The collision of global markets and social mood

Tuesday, May 14, 2013

Global Dislocation

“We don’t need you to type at all. We know where you are. We know where you’ve been. We can more or less know what you’re thinking about.”

“We know everything you’re doing and the government can track you.”

“We will know your position down to the foot and down to the inch over time…Your car will drive itself, it’s a bug that cars were invented before computers…you’re never lonely…you’re never bored…you’re never out of ideas.”

It's Bilderberg season. These comments are by Google CEO Eric Schmidt, who has been steering the tech behemoth closer and closer to the ideals of the Bilderberg elite for several years now. Just thought I'd pass them along.

Regarding the yen, I found an interesting bit about Japan that amplifies my thinking of late. It's from Aspen Trading, a recommended follow on Stocktwits.

...last weeks limit down day in the Japanese bond market (JGB's) struck me immediately. How can that be, the BoJ is The Fed on steroids right now, yields should at a minimum remain flat or go down. I know the answer but I am asking to prove a point.

A colleague of Bill Fleckensteins offers this insightful nugget. You can be sure this only further heightened my interest in keeping a very close eye on Japan.

"He believes we need to keep our eyes closely peeled on Japan because in the very short run, the stock and currency markets there have acted like they are (preemptively) rejecting the concept of money printing.

He pointed out that while the yen has tanked 15%, and Japan's bonds have backed up 25 basis points (though merely back to January/February levels) from a base of 50 basis points(!), beneath the surface the volatility has increased in such a way that it might begin to cause problems for Japanese derivative books. When you are in a country such as Japan, where interest rates have been zero for so long, you can be sure that all manner of volatility has been sold, in an attempt to enhance yields, at the wrong price. So if volatility and interest rates increase, we could see quite a lot of chaos precipitated from Japan, just like when the housing bubble burst, when it wasn't just declining housing prices that caused problems, it was the levered up exposure to mortgage-backed assets and other crazy products."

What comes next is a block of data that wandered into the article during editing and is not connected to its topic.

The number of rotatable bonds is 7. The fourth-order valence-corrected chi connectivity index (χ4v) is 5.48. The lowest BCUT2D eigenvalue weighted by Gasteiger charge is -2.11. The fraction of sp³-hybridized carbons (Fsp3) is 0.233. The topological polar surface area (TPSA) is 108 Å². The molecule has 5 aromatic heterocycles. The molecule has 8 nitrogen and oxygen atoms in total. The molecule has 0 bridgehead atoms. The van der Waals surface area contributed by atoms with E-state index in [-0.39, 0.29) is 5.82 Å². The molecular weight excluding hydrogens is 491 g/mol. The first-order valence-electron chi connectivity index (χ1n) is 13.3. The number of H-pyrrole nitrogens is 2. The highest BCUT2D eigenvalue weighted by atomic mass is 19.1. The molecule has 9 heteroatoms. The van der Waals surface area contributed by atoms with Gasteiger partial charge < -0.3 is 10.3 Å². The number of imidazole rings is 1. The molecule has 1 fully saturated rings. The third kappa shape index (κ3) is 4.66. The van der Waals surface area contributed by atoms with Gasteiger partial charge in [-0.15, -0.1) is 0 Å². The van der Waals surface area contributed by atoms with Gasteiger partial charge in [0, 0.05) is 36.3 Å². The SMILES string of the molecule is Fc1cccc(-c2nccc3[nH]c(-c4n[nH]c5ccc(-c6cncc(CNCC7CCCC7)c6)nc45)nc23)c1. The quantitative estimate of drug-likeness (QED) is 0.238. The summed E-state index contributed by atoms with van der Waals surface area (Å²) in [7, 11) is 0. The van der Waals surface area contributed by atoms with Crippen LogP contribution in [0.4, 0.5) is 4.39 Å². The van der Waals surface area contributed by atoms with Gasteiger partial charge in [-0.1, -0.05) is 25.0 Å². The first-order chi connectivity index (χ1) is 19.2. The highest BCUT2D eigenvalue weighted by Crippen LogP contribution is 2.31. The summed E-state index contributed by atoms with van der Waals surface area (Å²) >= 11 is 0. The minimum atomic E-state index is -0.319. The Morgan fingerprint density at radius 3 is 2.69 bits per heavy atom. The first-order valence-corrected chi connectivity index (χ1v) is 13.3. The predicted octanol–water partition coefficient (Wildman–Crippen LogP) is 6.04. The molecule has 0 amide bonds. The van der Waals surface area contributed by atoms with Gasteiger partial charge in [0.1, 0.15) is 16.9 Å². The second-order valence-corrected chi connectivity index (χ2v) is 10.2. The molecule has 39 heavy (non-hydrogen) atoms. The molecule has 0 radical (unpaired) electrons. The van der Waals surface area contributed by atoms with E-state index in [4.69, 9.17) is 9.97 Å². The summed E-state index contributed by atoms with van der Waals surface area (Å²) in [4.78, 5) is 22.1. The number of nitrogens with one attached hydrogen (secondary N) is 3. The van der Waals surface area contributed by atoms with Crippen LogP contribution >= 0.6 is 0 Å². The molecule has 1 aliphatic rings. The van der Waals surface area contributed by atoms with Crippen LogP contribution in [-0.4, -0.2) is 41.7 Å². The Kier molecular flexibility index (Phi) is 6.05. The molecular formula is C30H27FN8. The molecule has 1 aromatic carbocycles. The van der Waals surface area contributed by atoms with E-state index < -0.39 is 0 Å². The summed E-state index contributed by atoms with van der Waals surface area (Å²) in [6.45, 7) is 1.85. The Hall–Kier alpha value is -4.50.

If, after record central bank stimulus not ever seen on this planet, money printing should appear to fail for any reason in Japan, an enormous global dislocation could follow.

JGBs may have become the most important leading indicator in the world of finance.

S&P futures did a round trip last night, trading out a Big V which has ended higher for the time being. This fits with the action in the cash S&P, which seems to have a target of 1640+ in mind.

There are higher targets such as 1665, but the way the A/Ds look (advancers - decliners) it's a wonder the market is up at all. A/Ds simply look pathetically weak. This is occurring while 91.5% of the S&P is above its 200-day moving average, with price a stunning 161 points above the 200-day average.

Credit as represented by JNK and HYG has plunged severely versus SPY and IYG (financials). The market is ahead of itself.  Any thrust to 1640 or above will have me unload SPY 163 calls and book profits and put on some outright short positions.

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